My sweet Abigail is precocious, crazy-intelligent, creative, adorable, amazing...
... and so, so difficult, at times.
I find myself struggling daily, not only with the ways in which her stubbornness and headstrong resistance to my attempts at discipline are blocked at every turn, but also with the poor way in which I handle it, emotionally.
It's worst on the days when I'm feeling down, because a low mood always equals virtually no patience, and an overabundance of anger. The anger makes me so ashamed; it bursts out at often unexpected times, causing me to feel guilty, and just self-hating enough to further feed the hidden flame for the next round.
The terrible cycle has always left me feeling like the very worst of myself, but no more so than now, when it affects the way that I interact with my children. I start to shut myself down, perhaps in some misguided attempt to stem the flow of rage, and I can't seem to connect at all for a time. Sadly, this disconnect happens most often with Abigail, because her level of self-awareness makes it harder for me not to chalk her behavior up to "just being a baby," though I really do need to cut her much more slack than I'm inclined to.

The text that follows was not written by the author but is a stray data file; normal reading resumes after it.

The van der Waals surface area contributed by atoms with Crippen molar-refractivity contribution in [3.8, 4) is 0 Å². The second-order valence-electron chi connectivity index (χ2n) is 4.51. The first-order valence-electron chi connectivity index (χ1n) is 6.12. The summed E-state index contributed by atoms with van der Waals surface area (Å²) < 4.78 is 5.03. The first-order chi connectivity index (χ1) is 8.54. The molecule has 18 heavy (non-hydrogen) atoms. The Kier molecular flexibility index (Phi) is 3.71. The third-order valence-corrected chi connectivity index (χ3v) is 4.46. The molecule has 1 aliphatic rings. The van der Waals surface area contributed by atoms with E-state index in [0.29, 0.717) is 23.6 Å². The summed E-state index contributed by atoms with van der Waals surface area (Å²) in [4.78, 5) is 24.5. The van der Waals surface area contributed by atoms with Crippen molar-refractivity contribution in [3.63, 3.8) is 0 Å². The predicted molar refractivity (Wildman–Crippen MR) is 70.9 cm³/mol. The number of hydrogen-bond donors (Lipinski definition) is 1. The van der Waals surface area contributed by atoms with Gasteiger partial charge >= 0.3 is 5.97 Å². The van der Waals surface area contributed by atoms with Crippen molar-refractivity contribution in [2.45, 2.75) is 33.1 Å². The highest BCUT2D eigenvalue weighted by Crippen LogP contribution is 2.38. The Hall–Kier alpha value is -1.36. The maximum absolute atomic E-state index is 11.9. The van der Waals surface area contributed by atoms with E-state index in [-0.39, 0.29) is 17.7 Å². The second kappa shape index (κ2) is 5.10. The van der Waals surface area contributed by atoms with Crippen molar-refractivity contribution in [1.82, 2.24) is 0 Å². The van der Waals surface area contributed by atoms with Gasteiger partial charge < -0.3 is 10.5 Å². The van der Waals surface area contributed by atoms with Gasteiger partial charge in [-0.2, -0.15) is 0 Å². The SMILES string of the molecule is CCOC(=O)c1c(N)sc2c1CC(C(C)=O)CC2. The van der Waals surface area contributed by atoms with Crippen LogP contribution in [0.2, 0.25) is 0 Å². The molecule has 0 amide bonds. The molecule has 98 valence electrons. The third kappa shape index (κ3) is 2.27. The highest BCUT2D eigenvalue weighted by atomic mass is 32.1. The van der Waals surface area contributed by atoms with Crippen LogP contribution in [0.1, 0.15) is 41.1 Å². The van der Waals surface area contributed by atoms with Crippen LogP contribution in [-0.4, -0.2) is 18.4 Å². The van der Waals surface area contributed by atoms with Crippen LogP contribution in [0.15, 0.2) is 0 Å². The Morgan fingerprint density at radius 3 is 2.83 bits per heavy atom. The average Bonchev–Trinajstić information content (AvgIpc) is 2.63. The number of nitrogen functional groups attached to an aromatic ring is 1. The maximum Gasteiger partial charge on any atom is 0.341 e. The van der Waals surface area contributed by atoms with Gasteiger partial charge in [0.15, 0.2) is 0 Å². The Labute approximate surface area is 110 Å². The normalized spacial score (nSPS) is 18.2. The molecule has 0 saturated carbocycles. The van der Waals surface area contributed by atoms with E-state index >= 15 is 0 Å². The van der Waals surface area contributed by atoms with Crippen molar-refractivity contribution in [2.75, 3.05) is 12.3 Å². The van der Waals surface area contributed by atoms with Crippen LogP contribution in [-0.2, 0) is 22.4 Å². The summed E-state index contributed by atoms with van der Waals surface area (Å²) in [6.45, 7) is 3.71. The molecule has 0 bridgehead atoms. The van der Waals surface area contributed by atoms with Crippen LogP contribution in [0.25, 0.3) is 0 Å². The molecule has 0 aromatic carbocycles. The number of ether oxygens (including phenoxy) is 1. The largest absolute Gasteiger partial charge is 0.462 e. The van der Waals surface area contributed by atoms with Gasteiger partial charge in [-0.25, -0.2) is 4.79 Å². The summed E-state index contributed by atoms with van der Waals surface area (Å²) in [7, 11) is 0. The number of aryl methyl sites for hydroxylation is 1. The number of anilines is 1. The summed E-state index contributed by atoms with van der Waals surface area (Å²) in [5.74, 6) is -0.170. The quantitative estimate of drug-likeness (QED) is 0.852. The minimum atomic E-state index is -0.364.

It kills me inside, especially lately, when there have been so many trying days in a row that I have hardly any time to recover from my internal limbo.
Beautiful genius that she is, however, Abigail has found just the cure.
Yesterday, after a time-out chock-full of screeching, screaming, and angry tears, she rushed forward upon her release, arms outstretched, to wrap herself around me. I was shocked, and humbled. However, as I forced a physical response- a receiving arm, the soft stroke of my hand- that self-hatred began grow again within me when I realized that I was having difficulty fighting through my residual annoyance to cherish the moment.
Today, we had one last time-out in the evening, even more dramatic than the day before, and once again all she wanted when it was over was to be wrapped up in my arms. Immediately, my own tears broke through, at first of sheer mortification at my failure as a person and mother in continuing to nurse my negative feelings. However, as I pressed her body against me, folded her legs into my lap, twirled her silky-fine hair in my fingers, I could almost see the barrier that I so stubbornly created rend apart before my eyes. Then she said, "I love you, Mommy. So much."
I threw my heart back open, and laid her within it. And as I held her there, my senseless anger dissolved into peace, and overwhelming love.
She broke me, in the best of ways.